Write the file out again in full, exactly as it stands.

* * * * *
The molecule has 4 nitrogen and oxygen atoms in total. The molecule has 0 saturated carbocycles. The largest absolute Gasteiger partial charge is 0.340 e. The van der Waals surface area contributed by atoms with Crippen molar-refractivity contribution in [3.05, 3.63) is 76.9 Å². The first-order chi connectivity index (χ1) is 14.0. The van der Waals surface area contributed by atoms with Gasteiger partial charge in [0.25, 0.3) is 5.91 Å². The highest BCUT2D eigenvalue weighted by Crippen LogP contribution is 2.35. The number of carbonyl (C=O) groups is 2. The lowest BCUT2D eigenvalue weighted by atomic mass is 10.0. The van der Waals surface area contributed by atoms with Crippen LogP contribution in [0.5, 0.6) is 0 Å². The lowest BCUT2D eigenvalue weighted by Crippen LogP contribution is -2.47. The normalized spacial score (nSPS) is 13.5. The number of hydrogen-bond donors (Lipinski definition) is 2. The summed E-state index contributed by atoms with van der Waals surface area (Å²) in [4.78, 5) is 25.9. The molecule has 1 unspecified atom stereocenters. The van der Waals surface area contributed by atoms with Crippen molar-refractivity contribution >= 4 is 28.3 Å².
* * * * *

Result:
The molecule has 4 nitrogen and oxygen atoms in total. The molecule has 0 saturated carbocycles. The largest absolute Gasteiger partial charge is 0.340 e. The van der Waals surface area contributed by atoms with Crippen molar-refractivity contribution in [3.05, 3.63) is 76.9 Å². The first-order chi connectivity index (χ1) is 14.0. The van der Waals surface area contributed by atoms with Gasteiger partial charge in [0.25, 0.3) is 5.91 Å². The highest BCUT2D eigenvalue weighted by Crippen LogP contribution is 2.35. The number of carbonyl (C=O) groups is 2. The lowest BCUT2D eigenvalue weighted by atomic mass is 10.0. The van der Waals surface area contributed by atoms with Crippen LogP contribution in [0.5, 0.6) is 0 Å². The lowest BCUT2D eigenvalue weighted by Crippen LogP contribution is -2.47. The normalized spacial score (nSPS) is 13.5. The number of hydrogen-bond donors (Lipinski definition) is 2. The summed E-state index contributed by atoms with van der Waals surface area (Å²) in [4.78, 5) is 25.9. The molecule has 1 unspecified atom stereocenters. The van der Waals surface area contributed by atoms with Crippen molar-refractivity contribution >= 4 is 28.3 Å².